Wednesday, 14 August 2013

If you'll be my Dixie Chicken then I'll be your shed build Goose.

The strip-down has reached the point at which, by removing six bolts, the main portion of the frame can be removed. This would leave the engine, lower frame rails and shaft drive in position. However I have left the frame in place (and the rear wheel)  in order to think about tank and seat options.

I'd been thinking about a fairly square-edged design to match the cylinders, but have recently discovered a build on an engineering company's site in New Zealand that utilised a tank, or replica tank, from a Ducati 750 bevel. Seeing a fibreglass replica of that available in the UK, with what seems to be the right dimensions, brought on a flurry of measuring. It looks to be a good fit, wide enough to clear the frame at all points. The shape's lovely and trying to get a tank doesn't seem that easy so I don't want to look a gift horse in the mouth. However, I'm hesitating as I'm now starting to wonder whether the tank has actually got to be wider than the frame rails at all points, (which the 750 design is), just like the V50's own tank). This is because I've seen some nice bikes where the edges of their tanks are resting on the frame tubes for at least part of their length. This would bring some squarer tank designs I've seen and liked back into play. Still the 750 rep I'm looking at buying has one of those great see-through fuel strips. That wasn't in the plan but they are so cool.
More thinking to be done - lack of cash is providing the time for thought...

Even if I go for the Ducati design, I won't use a matching "boat tail" seat unit as the New Zealand builder has. I want the bike to be different, more 70's/80's racer, so the tail will be squarer and possibly flipped up, as in the blue sketch. I'm thinking long and hard about whether to construct the tail myself, possibly from sheet alloy, as it seems an achievable step toward more fabrication. However, there are some suitable 'glass units on the web which I could modify. I'm going on a welding course in January which may also have some bearing on the decision.

Speaking of the welding course, that got me in trouble with Mrs Cutter who really wanted to learn welding, particularly so she could pose around being all industrial and "badass". I had an evil impulse while suffering "late life/work crisis" one dayand just booked myself on it. I suggested my fragrant shed-partner she could go on it too, that would be fine, although its quite a few sponduliks so not a great idea to double up. She's nobly decided to go on an introduction to motorcycle mechanics course instead, thereby doubling the relevant knowledge the 'shack will hold in coming months - huzzah!!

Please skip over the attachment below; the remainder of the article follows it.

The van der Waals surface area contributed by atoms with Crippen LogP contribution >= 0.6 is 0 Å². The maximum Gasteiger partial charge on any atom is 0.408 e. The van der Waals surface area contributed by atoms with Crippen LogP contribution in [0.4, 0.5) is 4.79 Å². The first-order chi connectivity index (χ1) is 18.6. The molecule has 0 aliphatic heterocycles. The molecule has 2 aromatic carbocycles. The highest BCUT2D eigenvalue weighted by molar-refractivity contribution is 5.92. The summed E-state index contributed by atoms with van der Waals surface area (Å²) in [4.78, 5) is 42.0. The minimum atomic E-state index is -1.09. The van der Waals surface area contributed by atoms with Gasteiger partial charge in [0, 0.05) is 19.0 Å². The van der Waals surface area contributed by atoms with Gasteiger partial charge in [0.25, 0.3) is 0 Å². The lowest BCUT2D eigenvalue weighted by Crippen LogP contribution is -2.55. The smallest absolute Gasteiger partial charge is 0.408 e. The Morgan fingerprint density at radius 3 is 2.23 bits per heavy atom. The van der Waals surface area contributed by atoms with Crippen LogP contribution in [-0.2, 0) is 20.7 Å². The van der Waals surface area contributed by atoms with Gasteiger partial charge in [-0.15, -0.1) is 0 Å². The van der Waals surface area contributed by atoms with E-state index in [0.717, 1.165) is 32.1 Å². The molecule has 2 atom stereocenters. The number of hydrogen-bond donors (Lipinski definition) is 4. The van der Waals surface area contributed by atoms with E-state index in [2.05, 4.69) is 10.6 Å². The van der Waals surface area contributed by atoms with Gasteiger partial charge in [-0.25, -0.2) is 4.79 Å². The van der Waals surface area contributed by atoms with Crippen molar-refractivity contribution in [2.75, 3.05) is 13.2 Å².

More great news - the amazing Dutch and Duchess from The Bike Shed blog, have decided to follow up their successful Cafe, Bobber and Tracker show "The Event" with an early sequel to round off the biking year. The last one was a total blast and I don't say that just because the Chicken Shack Ducati was shown there.

Dutch and co. are at the vanguard of those championing the retro custom scene and bringing it to a wider bike-loving and petrolhead audience. The vibe was amazing at the first show as I've mentioned in an earlier post. Friendly, buzzing, a real community feel, and lovely place to hang around and see gorgeous pro and shed builds, buy cool clothing, get some ace ink, chow down on gourmet burgers, get a cut, buy art, and spot the bike journos with an eye for something different. NOTICE - all of the above phenomena were super-real rather than crapola sometimes witnessed at more conventional won't see acres of knock-off textiles and corporate "meh!" here.

Get it in your calendar - many people were wailing and gnashing teeth at missing the last one, especially when they saw the quality of the show in the pics, TV, blog, and magazine coverage that followed.

Find out all about it here:

One last item. The sole surviving shack namesake, "Dixie" continues to be obsessed with shed life. At any opportunity she walks in and follows a ritual:

Dust bath in floor concrete dust, bug hunt round the shack, hop onto bench and inspect tools and parts, hop down and then onto frame of the Guzzi which she seems to think is a tree for evening roosting (like what wild chickens do don'cha know). She will happily roost  on the bike all evening. Downside is the guano deposits, so I have taken to perching her on one of my bike stands.

Here she supervises Mr's Cutter's work and advises on front-end disassembly..

Yeah we know flip-flops aren't good workshop wear, this was on a break....


  1. Looks like you're starting to make real progress there! Exciting to come back to the site after a little while and see the early design and evolution of yet another breathtaking machine.

    Good also to see you have a couple of assistants there ;)

  2. Many thanks! The (self-imposed) pressure is on to equal or better the last build. The required mantra to counteract this is "It's supposed to be fun!"